The parish church, St Lawrence, was built around 1434 as part of the Abbey, and part of the abbey ruins have been incorporated into it. It contains some fascinating remnants of that time, and an exhibition on the history of the abbey, as well as later work.

The chancel is of brick, the same type as were used to build nearby Tattershall Castle.[14]

The parish is part of the Bardney Group of the Deanery of Horncastle in the Diocese of Lincoln.

The church is a Grade I listed building.[15]

There is also an active Methodist chapel; the current minister is the Rev'd Gordon Davis.[16]

About the village

Bardney stands at the edge of the present-day Lincolnshire Fens, but its name indicates that before the fens were drained for agriculture (from the 17th century onwards) it was surrounded with wet fenland. Nowadays the Lincolnshire Fens are mostly unflooded, very flat and very productive arable farmland. Wildlife observed on the fens near Bardney includes barn owl, red fox and hemlock.

Bardney is surrounded by ancient woodlands composed primarily of lime trees, known collectively as Bardney Limewoods. The flora of the woodlands is indicative of ancient woodland, including Allium ursinum, Hyacinthoides non-scripta and Circaea lutetiana, as well as several species of wild orchids. Wildlife in the limewoods includes deer, jay, hornet and purple hairstreak butterfly.

The modern primary school, Bardney Church of England and Methodist Primary School,[17] was opened in 1983.[3] It replaced two earlier schools merged in 1964.[3]

Society

The village sign

The village has pre-school facilities, including Bardney Mother and Toddler Group which meets at the Methodist Hall, a butcher's shop, a general store and two public houses.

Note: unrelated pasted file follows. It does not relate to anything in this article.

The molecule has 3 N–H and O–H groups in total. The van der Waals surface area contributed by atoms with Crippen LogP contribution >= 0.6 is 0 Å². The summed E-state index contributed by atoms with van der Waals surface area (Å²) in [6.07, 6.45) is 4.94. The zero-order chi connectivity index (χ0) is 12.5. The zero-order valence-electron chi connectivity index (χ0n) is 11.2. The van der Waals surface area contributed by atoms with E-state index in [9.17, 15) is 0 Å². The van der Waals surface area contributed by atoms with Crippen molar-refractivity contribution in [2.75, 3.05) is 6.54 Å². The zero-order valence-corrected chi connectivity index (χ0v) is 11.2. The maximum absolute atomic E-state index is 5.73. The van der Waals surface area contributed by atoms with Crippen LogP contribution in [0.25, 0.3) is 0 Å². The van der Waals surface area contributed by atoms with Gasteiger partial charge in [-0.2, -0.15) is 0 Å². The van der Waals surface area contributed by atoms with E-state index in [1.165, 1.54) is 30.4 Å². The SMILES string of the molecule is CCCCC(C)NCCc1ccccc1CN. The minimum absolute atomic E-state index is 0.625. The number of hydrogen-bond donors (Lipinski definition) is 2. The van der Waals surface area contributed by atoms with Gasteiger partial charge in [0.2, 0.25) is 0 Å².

Bardney Gala, held every year on August Bank Holiday Sunday, is a traditional Gala. The event consists of crafts, trade and community stands, funfair rides, bar and BBQ, sports, children's races, car boot sales, classic vehicles, and an Exemption Dog Show.[18]

Outside links

Commons-logo.svg
("Wikimedia Commons" has material
about Bardney)

References

  1. Ekwall, Eilert, The Concise Oxford Dictionary of English Place-Names. Oxford, Oxford University Press, 4th edition, 1960. ISBN 0198691033
  2. UK
  3. 3.0 3.1 3.2 3.3 3.4 3.5 3.6 "Village history with timeline". http://community.lincolnshire.gov.uk/bardneyvillagehistory/section.asp?catId=23041. Retrieved 21 February 2011. 
  4. "Summary of railway history". http://community.lincolnshire.gov.uk/bardneyvillagehistory/section.asp?catId=23041. Retrieved 21 February 2011. 
  5. Ludlam, A.J.; Herbert, W.B. (March 1987). Louth to Bardney Branch. Locomotion Papers. Oakwood Press. ISBN 978-0-85361-348-0. 
  6. Ludlam, A.J. (July 1995). Lincolnshire loop line of the GNR. Locomotion Papers. Oakwood Press. ISBN 978-0-85361-464-7. 
  7. "History of the sugar factory". http://community.lincolnshire.gov.uk/thehistoryofbardneysugarfactory/index.asp?catId=22419. Retrieved 22 February 2011. 
  8. National Monuments Record: No. 351575 – Bardney Abbey This gives the foundation date as before 697, but according to Bede, St Oswald's bones were moved there in about 679.
  9. National Heritage List 1008315: Bardney Abbey: remains of a Benedictine monastery, fishponds, post-medieval house and formal gardens (Scheduled ancient monument entry)
  10. National Monuments Record: No. 351591 – Butyate deserted mediæval village
  11. National Monuments Record: No. 892932 – Deserted mediæval village north of Bardney
  12. "History of Bardney Lock". http://community.lincolnshire.gov.uk/bardneyvillagehistory/section.asp?docId=77944. 
  13. National Monuments Record: No. 506745 – The Railway station
  14. St Lawrence, Bardney: Explore Churches
  15. National Heritage List 1359500: Church of St Lawrence (Grade I listing)
  16. "Methodist chapel web site". http://www.mysgw.co.uk/Page.asp?PageID=323&SiteID=197. 
  17. "School web site". http://bardneyschool.co.uk/. Retrieved 18 April 2013. 
  18. "Gala web site". http://www.bardneygala.co.uk/. Retrieved 18 April 2013.